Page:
Recently a pair of robins hatched their family in a nest they built on the wreath that decorates the front door of a North Vancouver home.
Suzanne Wilson, born in Wisconsin and now a Canadian, and her husband Alan, West Vancouver born and a retired elementary school librarian, raised their family in this home in the Cloverly neighbourhood where they have lived since 1972. Suzanne recorded the story of the robins and their offspring in their twiggy home in a series of photographs. It's what she does. Her vocation as a documentarian of North Vancouver homes began in the year 2000 with Y2K. "When Y2K came along, I realized we were living in interesting times," she says. "I began thinking about what I could do to mark this time."
She set out to photograph 2,000 homes in the City of North Vancouver in one year. To accompany each photograph in the Your House/Our Home project, Suzanne recorded as much about the house and its occupants as she could learn. She began on New Year's Day with the home of Percy and Marjorie Barber at 1835 Westview Dr. The Barbers purchased the lot on View Drive, as it was known then, in 1955. It had taken the family 14 years, with Percy walking every day from their rented wartime house to his job at the shipyards, to save enough money to buy the lot and build a home. The full story of the house and the Barber family is at the North Vancouver Archives.
As heritage houses become more rare and interest in them grows, the value of these records and photographs, in colour for the first time in the archives collection, will also grow, says North Vancouver archivist Janet Turner.
For the next project, Demolition and Construction, Suzanne focused her camera's eye on buildings scheduled for demolition and kept it there for 10 years, expanding her scope to include North Vancouver's non-residential buildings.
Suzanne processed the film - yes, black and white film - in her basement darkroom, which doubled as the laundry room, just as her father, a hobby photographer, had done back home in Milwaukee.
Her blog, Demolition Mama, documents the place these buildings occupied in the community through photographs and, where possible, a record of the building and its occupants.
When the demolition project closed, Suzanne found herself "with all these churches." Every Sunday for three years, Suzanne posted photographs and records of North Vancouver churches in her Churches on Sundays blog. Even those long gone are in a category she calls "Posthumous." Recently, Suzanne collected the posts in a series of booklets - Deep Cove, Lynn Valley, the City and the District, First Nations lands and Posthumous - and donated them to the North Vancouver Archives. "This compilation of Suzanne's blog postings of North Vancouver churches of different denominations is an invaluable asset to the community record," says Turner. "Usually such records are maintained in their respective church archives. Suzanne has contributed a unique portrait of North Vancouver churches - interiors, exteriors, architectural details and stories. The value of these records will grow enormously."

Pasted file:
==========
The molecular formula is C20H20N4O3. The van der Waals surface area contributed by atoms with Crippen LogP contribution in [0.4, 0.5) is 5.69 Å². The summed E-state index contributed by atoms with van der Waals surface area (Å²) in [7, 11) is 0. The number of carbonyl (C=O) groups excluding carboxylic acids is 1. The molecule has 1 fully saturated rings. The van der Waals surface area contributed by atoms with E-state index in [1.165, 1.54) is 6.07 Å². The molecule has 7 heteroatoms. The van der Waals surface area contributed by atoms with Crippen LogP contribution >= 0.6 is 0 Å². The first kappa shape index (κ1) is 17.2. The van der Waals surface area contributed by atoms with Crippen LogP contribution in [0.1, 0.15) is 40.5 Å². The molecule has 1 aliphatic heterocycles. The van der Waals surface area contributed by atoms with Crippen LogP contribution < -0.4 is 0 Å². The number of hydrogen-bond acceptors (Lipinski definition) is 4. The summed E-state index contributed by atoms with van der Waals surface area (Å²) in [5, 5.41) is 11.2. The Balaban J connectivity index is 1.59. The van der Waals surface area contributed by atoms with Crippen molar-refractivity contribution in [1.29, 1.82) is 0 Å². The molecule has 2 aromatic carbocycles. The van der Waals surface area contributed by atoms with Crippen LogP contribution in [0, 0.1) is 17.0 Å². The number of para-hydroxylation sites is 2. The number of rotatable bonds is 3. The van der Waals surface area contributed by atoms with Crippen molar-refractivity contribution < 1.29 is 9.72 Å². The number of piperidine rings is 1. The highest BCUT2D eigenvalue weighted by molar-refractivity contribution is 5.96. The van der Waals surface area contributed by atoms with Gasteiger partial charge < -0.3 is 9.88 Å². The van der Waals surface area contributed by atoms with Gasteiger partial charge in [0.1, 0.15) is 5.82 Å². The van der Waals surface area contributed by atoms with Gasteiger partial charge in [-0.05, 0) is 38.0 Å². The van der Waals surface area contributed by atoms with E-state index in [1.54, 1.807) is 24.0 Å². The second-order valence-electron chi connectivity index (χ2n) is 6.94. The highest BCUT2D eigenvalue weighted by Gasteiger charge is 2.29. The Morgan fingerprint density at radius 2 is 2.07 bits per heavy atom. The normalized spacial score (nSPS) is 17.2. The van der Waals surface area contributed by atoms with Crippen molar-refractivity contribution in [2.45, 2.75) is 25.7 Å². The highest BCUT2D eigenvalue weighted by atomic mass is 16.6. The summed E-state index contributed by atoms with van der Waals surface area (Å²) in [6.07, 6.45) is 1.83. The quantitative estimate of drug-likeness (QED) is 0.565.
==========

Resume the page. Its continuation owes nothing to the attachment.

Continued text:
Suzanne's documentary projects have found a permanent home in the North Vancouver Museum and Archives.
"In my experience," says Turner, "the most common reference question is 'Does the house have a story?'" In combining photographs and histories of the houses and buildings of North Vancouver, Suzanne has created a unique documentary record of lasting interest and increasing value to her community.
"Suzanne has a passion for built heritage, skill as a photographer, and the determination to see a project through to completion," says Turner. "She's had the vision, in all her projects, of making the photographs and research she has accumulated available for future generations. The North Vancouver Archives is very grateful to Suzanne for the donation of these invaluable resources to our holdings."
Your House/Our Home, Demolition and Construction, and Churches on Sundays are Suzanne Wilson's tribute to the people of North Vancouver who lived, worked and worshiped in these buildings, and her gift to the community where she raised her family.
"This entire community is our home," she says. "This is our history, and it needs to be collected, preserved and shared."
Laura Anderson works with and for seniors on the North Shore. 778-279-2275 firstname.lastname@example.org